My frequent sparring partner, John Kemp of Reuters, reads the IHS study justifying the benefits of bank involvement in commodity markets, and is not convinced. I agree that the report is rather lame, but am not convinced by Kemp’s critique and the policy implications he draws. One of Kemp’s points is that banks are not essential to the purchase, sale, transportation, storage, or processing of commodities. Other entities, most notably commodity trading firms like Vitol or Glencore or Trafigura, can provide the same services as the banks.
This is true, but beside the point. There are few types of firms that are utterly essential, with no substitutes. Even banks are not irreplaceable in the functions that Kemp, and others, agree is appropriate for them. Their core function of providing credit can be performed by the capital markets. Or loan sharks.
The fact that banks can profit as a result of their activities in physical commodities should create a rebuttable presumption that they are providing economic value. In a reasonably competitive market, where costs and benefits are internalized, firms that survive do so because they can provide a good or service of equal or better quality at equal or lower cost to other potential suppliers. Indeed, in these circumstances, all active sellers have marginal costs that are approximately equal — cost functions determine the relative outputs of the active suppliers. Driving out suppliers who can profitably service part of the market will drive up prices, reduce output, and reduce welfare: some of the output supplied by the eliminated firms will go unproduced, and the rest produced at higher cost.
Competition is not the issue. The market for commodity intermediation is highly competitive — even the big banks account for a relatively small share of activity, and the biggest players account for no more than 5-6 percent of trading activity in any major commodity market. Even if banks accounted for a big share, that could be due to a cost advantage.
Which brings me to Kemp’s second objection, which potentially has more merit. The above says “where costs and benefits are internalized.” Kemp brings up, quite properly, the possibility that banks get a subsidy as a result of too big to fail, and hence the true costs of their activities are not internalized. The immediate implication of this is that banks are too big, and that there market share in physical commodity activities is too big. But “too big” does not mean that the right share is zero. Banning bank participation in physical commodity markets, or excluding them from certain activities, is likely to be an overreaction, not a Goldilocks “just right” strategy. They might be too big now, but zero is almost certainly too small.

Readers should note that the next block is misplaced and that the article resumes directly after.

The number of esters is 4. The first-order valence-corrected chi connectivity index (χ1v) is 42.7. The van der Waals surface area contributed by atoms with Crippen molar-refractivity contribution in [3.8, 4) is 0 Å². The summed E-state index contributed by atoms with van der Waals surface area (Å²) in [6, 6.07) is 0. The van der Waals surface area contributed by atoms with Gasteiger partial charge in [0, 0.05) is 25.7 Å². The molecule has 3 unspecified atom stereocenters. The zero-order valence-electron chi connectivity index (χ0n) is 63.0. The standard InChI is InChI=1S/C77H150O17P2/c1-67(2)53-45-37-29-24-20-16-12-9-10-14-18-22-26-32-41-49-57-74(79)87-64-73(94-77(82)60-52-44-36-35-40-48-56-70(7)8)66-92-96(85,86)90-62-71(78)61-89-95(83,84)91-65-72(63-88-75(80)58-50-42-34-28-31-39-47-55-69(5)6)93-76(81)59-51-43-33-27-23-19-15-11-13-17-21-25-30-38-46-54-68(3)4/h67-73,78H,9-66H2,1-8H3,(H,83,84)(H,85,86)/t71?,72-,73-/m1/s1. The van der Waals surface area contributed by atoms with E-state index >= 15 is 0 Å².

Note, too, that eliminating banks from physical commodity markets or restricting their participation does not eliminate the TBTF subsidy. Yes, they might not be able to exploit the subsidy by getting too big in commodities, but they are not going to let the subsidy money burn a hole in their collective pockets. Won’t let them exploit the subsidy in commodities? They’ll find someplace else to do it. Restricting activity in one market segment will not appreciably reduce the TBTF subsidy that banks reap.
The right way to address this problem is to find ways to get banks to internalize the true costs. This is best done by capital requirements that reflect the risks of the activities banks engage in, and the costs associated with bail outs. Restrictions on permissible activities are a meat cleaver approach that will not mitigate the TBTF subsidy.
Kemp also goes on about the metals warehouse games. As I’ve said repeatedly, both here and in media interviews, banks are not uniquely positioned to engage in such sorts of shenanigans. If the conditions are right, whoever owns the warehouses will play the games. The best way to deal with this problem is ex post deterrence, either through private action (e.g., the numerous class action lawsuits against Goldman for its alleged warehouse manipulations) or government enforcement actions.
The role of banks in physical commodity markets will remain under scrutiny — and attack — for the foreseeable future. Many of these attacks are predicated on ignorance, not to say stupidity. Kemp isn’t guilty of those things, but his analysis is nonetheless misguided. Even when he identifies a real potential problem — the TBTF subsidy — eliminating banks from the physical commodity market is not the appropriate way to address it.
This illustrates a general point I’ve mentioned in many forums. Attempting to address TBTF problems and systemic risk problems, through structural interventions such as clearing mandates, SEF mandates, Glass-Steagall, or preventing banks from participating in commodity markets, is inefficient and likely ineffectual. It is better to operate at the level of fundamental incentives, by getting banks and other financial intermediaries to internalize the costs and benefits of their activities.
This is an easy principle to state in the abstract, though hard to implement in practice. Just what is the right capital charge overall, and how should different bank activities contribute to this charge? Not an easy question to answer. Although imperfect, that’s still a better way of addressing these problems than mandating market structures.
Craig Pirrong is a Professor of Finance and Energy Markets Director of the Global Energy Management Institute at the Bauer College of Business, University of Houston. He is also author of The Street Wise Professor.